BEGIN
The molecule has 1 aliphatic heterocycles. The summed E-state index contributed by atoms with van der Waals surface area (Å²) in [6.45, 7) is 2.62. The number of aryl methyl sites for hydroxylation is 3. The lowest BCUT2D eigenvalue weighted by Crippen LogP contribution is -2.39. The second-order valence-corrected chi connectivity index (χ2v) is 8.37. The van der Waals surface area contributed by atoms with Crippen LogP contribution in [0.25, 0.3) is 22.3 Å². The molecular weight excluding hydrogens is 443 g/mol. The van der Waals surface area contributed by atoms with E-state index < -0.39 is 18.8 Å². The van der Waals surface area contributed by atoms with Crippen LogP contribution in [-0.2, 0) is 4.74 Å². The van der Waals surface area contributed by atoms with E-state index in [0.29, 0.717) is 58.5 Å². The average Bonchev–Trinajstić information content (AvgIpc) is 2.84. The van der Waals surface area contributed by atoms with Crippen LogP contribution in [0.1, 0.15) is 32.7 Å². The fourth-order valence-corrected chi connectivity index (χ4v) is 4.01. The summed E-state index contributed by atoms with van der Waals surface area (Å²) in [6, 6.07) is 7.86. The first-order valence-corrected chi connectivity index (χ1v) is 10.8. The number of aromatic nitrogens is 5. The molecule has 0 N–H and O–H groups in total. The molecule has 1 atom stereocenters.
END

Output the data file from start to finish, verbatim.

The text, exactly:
The molecule has 1 aliphatic heterocycles. The summed E-state index contributed by atoms with van der Waals surface area (Å²) in [6.45, 7) is 2.62. The number of aryl methyl sites for hydroxylation is 3. The lowest BCUT2D eigenvalue weighted by Crippen LogP contribution is -2.39. The second-order valence-corrected chi connectivity index (χ2v) is 8.37. The van der Waals surface area contributed by atoms with Crippen LogP contribution in [0.25, 0.3) is 22.3 Å². The molecular weight excluding hydrogens is 443 g/mol. The van der Waals surface area contributed by atoms with E-state index < -0.39 is 18.8 Å². The van der Waals surface area contributed by atoms with Crippen LogP contribution in [-0.2, 0) is 4.74 Å². The van der Waals surface area contributed by atoms with E-state index in [0.29, 0.717) is 58.5 Å². The average Bonchev–Trinajstić information content (AvgIpc) is 2.84. The van der Waals surface area contributed by atoms with Crippen LogP contribution in [0.1, 0.15) is 32.7 Å². The fourth-order valence-corrected chi connectivity index (χ4v) is 4.01. The summed E-state index contributed by atoms with van der Waals surface area (Å²) in [6, 6.07) is 7.86. The first-order valence-corrected chi connectivity index (χ1v) is 10.8. The number of aromatic nitrogens is 5. The molecule has 0 N–H and O–H groups in total. The molecule has 1 atom stereocenters.